UK employment law is a very complex area that deals with the employee and employer relationship. The aim of this guide is to raise awareness of what you are entitled to and provide information on problems that may arise.
You are an employer if you are an individual or organisation that hires employees and pays them wages and salaries. But, not everyone you pay may be your employee.
Depending on your business needs, you can take on workers on a zero hour contracts, where you do not have to offer a minimum amount or fixed hours of work. The worker has the choice whether to accept any of the work offered. As an employer, you should let any worker on an zero hour contract know their employment status based on the nature of the relationship in practice, which may not always match with what the contract says.
The rights afforded by employment laws in the UK depend on an individual's status as an employee, a worker, or self-employed.
Employees are those working under a contract of employment. Of the three, they are offered the most rights, including the right to maternity/paternity leave and statutory redundancy pay, as well as all of the core rights offered to workers.
The definition of a worker is broad but roughly, it is anyone who provides services personally to an employer. They are offered core rights, such as the right to not be unfairly dismissed, the right to minimum wage, and holiday pay.
The self-employed are offered the fewest rights, and no restrictions with regard to pay or holiday, for the simple reason that they are their own employer.
Offered to all employees and most workers, statutory rights cover areas such as:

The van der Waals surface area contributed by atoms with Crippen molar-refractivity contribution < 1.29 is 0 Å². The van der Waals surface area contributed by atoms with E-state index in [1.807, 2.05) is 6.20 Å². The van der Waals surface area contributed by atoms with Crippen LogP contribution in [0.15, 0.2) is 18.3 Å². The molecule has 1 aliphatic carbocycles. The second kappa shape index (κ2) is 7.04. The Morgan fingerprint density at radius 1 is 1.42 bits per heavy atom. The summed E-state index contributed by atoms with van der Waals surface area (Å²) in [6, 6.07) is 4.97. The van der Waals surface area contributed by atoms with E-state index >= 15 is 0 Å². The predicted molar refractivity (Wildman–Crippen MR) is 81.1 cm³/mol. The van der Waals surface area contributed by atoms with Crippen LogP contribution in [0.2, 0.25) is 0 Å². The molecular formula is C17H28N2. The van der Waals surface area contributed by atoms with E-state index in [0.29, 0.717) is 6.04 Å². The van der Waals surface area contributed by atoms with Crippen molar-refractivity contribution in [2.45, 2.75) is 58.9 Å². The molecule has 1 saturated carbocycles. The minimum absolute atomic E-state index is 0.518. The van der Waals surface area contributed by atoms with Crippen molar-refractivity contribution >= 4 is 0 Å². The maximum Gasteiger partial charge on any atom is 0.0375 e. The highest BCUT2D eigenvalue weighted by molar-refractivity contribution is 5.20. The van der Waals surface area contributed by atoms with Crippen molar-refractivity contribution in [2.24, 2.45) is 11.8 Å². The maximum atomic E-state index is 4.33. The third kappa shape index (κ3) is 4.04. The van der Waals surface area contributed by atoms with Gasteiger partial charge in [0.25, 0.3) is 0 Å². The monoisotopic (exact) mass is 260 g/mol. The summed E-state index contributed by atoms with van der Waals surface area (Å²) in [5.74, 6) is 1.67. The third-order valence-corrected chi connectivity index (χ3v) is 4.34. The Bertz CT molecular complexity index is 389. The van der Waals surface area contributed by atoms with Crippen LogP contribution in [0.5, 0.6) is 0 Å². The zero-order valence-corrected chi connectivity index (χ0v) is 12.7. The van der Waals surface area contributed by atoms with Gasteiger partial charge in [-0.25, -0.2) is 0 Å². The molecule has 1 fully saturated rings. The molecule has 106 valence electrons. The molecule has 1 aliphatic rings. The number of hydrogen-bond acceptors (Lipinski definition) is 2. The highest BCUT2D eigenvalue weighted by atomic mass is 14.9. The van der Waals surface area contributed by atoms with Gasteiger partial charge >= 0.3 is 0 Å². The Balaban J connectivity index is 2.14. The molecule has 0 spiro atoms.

All employees are entitled to receive written confirmation of all of the terms and conditions of their employment, and a contract which can be written or verbal, within two months of beginning employment.
This contract is a legally binding document and contains details of all the specifics of the employee's conditions of work. This will include the statutory rights, as well as any other benefits or rights awarded at the employer's discretion.
These specifics will also include the employee's salary, as well as details of any company sick pay schemes, amount of paid holiday offered, and the notice period (and, if relevant, a Payment in Lieu of Notice (PILON) clause).
The contract should also detail the company's redundancy scheme. There is a set method of calculation used to work out the legal minimum for redundancy pay, though often employers will have in place a scheme offering over and above this legal minimum.
Finally, the contract of employment should state the company's disciplinary and grievance procedure.
All companies and businesses should have in place disciplinary and grievance procedures, detailing the appropriate course of action in either case. This also applies to dismissal.
Correct procedure must be followed at all times, and if not the employee has reason to take the employer to an employment tribunal and put forward their case there.
Grievances are complaints or concerns raised by the employee with regard to, for example, unfair pay or an apparent breach of contract by the employer. Grievances must be raised officially, and should be done following the General Code of Practice set out by the Arbitration and Conciliation Advisory Service (ACAS).
Disciplinary action is action taken by an employer, in response to an employee's apparent misconduct of some sort. As with grievances and dismissals, correct procedure must be followed strictly throughout. While the disciplinary procedure is going on, the employee in question may be suspended, but will still receive full pay and retain their rights during this period.
The first port of call for any dispute in the workplace should be an attempt at internal resolution but if this fails then the case may be brought to an employment tribunal.
The tribunal acts like a small court, presided over by a panel of three who, if ruling in favour of an aggrieved employee, will award compensation of some form relevant to the case in question. This may be monetary compensation or, in cases of unfair dismissal for example, may lead to the ex-employee being reinstated in either their original position, or an alternative position, with the same employer.
In taking a case to a tribunal, the employee has the right to be accompanied by an employment law solicitor, who may advise them on their case.
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